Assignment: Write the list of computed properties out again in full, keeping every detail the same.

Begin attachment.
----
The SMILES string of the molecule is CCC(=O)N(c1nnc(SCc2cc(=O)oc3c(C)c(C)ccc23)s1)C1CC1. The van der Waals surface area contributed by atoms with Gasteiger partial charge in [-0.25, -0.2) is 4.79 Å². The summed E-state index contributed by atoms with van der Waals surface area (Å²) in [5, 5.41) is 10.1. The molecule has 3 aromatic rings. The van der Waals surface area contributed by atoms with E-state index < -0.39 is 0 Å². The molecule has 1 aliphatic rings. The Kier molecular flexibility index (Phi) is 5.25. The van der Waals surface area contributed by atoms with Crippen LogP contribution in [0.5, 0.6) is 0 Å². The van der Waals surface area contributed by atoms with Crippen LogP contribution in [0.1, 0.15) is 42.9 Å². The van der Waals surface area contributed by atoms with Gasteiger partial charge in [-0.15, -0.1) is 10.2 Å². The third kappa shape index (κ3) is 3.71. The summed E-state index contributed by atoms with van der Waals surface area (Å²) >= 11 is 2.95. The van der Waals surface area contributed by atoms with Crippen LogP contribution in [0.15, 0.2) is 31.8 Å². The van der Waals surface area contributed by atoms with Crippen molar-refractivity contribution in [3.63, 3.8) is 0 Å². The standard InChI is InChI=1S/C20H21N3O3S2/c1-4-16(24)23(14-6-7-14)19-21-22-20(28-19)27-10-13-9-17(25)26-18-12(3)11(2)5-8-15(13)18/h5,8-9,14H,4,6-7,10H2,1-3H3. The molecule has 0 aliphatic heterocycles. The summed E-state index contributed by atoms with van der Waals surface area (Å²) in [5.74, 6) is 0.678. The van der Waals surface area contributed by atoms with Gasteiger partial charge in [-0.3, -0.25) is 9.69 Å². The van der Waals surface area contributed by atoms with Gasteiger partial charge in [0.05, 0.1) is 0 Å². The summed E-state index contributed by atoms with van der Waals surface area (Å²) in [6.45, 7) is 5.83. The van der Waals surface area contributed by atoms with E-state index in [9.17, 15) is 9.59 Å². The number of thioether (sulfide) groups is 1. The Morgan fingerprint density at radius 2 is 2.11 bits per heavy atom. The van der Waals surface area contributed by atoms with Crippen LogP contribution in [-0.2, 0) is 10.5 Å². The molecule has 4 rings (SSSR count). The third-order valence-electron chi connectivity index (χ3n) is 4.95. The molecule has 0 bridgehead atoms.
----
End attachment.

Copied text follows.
The SMILES string of the molecule is CCC(=O)N(c1nnc(SCc2cc(=O)oc3c(C)c(C)ccc23)s1)C1CC1. The van der Waals surface area contributed by atoms with Gasteiger partial charge in [-0.25, -0.2) is 4.79 Å². The summed E-state index contributed by atoms with van der Waals surface area (Å²) in [5, 5.41) is 10.1. The molecule has 3 aromatic rings. The van der Waals surface area contributed by atoms with E-state index < -0.39 is 0 Å². The molecule has 1 aliphatic rings. The Kier molecular flexibility index (Phi) is 5.25. The van der Waals surface area contributed by atoms with Crippen LogP contribution in [0.5, 0.6) is 0 Å². The van der Waals surface area contributed by atoms with Crippen LogP contribution in [0.1, 0.15) is 42.9 Å². The van der Waals surface area contributed by atoms with Gasteiger partial charge in [-0.15, -0.1) is 10.2 Å². The third kappa shape index (κ3) is 3.71. The summed E-state index contributed by atoms with van der Waals surface area (Å²) >= 11 is 2.95. The van der Waals surface area contributed by atoms with Crippen LogP contribution in [0.15, 0.2) is 31.8 Å². The van der Waals surface area contributed by atoms with Crippen molar-refractivity contribution in [3.63, 3.8) is 0 Å². The standard InChI is InChI=1S/C20H21N3O3S2/c1-4-16(24)23(14-6-7-14)19-21-22-20(28-19)27-10-13-9-17(25)26-18-12(3)11(2)5-8-15(13)18/h5,8-9,14H,4,6-7,10H2,1-3H3. The molecule has 0 aliphatic heterocycles. The summed E-state index contributed by atoms with van der Waals surface area (Å²) in [5.74, 6) is 0.678. The van der Waals surface area contributed by atoms with Gasteiger partial charge in [-0.3, -0.25) is 9.69 Å². The van der Waals surface area contributed by atoms with Gasteiger partial charge in [0.05, 0.1) is 0 Å². The summed E-state index contributed by atoms with van der Waals surface area (Å²) in [6.45, 7) is 5.83. The van der Waals surface area contributed by atoms with E-state index in [9.17, 15) is 9.59 Å². The number of thioether (sulfide) groups is 1. The Morgan fingerprint density at radius 2 is 2.11 bits per heavy atom. The van der Waals surface area contributed by atoms with Crippen LogP contribution in [-0.2, 0) is 10.5 Å². The molecule has 4 rings (SSSR count). The third-order valence-electron chi connectivity index (χ3n) is 4.95. The molecule has 0 bridgehead atoms.